Fatigue damage at mesoscopic level. Fatigue life prediction in conjunction with acoustic emission signals

Project link to Cordis: https://cordis.europa.eu/project/id/792652

Once the industrial revolution starts, which made the transition from manual to mechanized production, a series of operating failure began to be reported. One such case was the failures of some mining chains in the mines of the Oberharz, Germany, 1829. These failures determined Wilhelm August Julius Albert to initiate an experimental program that reproduced the loading conditions of the mining chains. Thus, he published the first fatigue tests results, concluding that the chains failure was due to repeated loads. The phenomenon continued with a series of in-service failures of the railway wagon axles. Among these, the most resonant at that time was the derailment of the Paris – Versailles train in 1842, which resulted in the death of 60 people. In the years 1842 – 1843, William John Macquorn Rankine a Scottish engineer with formidable achievements in mechanical engineering was tasked with examining many broken railway axles. He publishes a paper in the Institution of Civil Engineers, UK, where he describes the failure of the axles as being due to the progressive growth of a brittle crack from a shoulder or stress concentration on the shaft. Gradually, fatigue failure became a serious concern and between the years 1850 – 1860 August Wohler, a German engineer, carried out a series of experimental investigations on the axles of railway wagons. He developed a machine for repeated loading of railway axles and showed that fatigue failure occurs by crack growth from surface defects until the load can no longer be supported. Wohler represented his studies in the form of tables. His successor, Spangenberg, director of the Mechanisch-Technische-Versuchsanstalt in Berlin, plotted the results of Wohler as curves obtaining the well-known S-N curves. These were called later as Wohler curves, [1]. This moment represents a turning point in the analysis of fatigue of materials phenomenon and from this moment the researches begin to evolve in parallel with the technological evolution and with a long series of failures, some of them catastrophic.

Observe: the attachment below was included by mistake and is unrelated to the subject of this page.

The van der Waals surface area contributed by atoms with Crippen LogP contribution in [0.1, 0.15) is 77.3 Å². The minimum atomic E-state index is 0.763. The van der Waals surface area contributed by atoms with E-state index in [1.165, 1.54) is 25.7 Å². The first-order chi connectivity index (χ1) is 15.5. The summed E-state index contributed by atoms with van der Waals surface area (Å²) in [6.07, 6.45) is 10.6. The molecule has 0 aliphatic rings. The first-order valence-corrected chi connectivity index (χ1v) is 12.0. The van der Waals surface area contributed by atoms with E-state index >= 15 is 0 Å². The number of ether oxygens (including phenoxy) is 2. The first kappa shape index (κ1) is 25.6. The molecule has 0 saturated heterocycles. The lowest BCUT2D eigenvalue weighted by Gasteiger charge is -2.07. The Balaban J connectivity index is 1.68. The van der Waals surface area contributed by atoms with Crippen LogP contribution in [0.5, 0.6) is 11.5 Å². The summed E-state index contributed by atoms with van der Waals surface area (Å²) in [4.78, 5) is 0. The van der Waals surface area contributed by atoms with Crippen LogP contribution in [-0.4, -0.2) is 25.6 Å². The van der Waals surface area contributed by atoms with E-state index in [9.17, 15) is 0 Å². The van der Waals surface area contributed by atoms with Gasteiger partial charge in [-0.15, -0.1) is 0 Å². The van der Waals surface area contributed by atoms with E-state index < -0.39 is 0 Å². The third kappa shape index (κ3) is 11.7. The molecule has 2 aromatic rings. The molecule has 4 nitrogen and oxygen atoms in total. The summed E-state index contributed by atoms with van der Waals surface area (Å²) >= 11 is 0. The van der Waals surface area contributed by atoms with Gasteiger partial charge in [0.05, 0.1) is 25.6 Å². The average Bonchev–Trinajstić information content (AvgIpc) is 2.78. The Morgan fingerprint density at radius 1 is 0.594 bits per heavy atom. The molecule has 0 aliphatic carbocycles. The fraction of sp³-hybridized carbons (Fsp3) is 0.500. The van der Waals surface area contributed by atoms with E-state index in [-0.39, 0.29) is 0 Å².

Fatigue life prediction in the design stage of the structural components, as well as the identification respectively the follow-up of this process from the early stages represent preventive actions against catastrophic failures in operation. With all the advanced level of scientific research and technological development, accidents continue to occur due to different causes (aging of structures, manufacturing processes, increasing loads and optimisation, new materials, etc.). Even some do not cause human loss, they produce very large material damage. In 2018, a woman died after being partially sucked out of a plane through a window broken by a bladder detached from the engine after a fatigue failure, [2]. The early cracking of blades in Trent 1000 aircraft engine produced by Rolls Royce caused a loss of £450m in one single year, [3]. The examples can continue and even some incidents are not publicized. All of these supports the idea that efforts to predict and analyse fatigue damage must continue in close cooperation between the research environment and industry.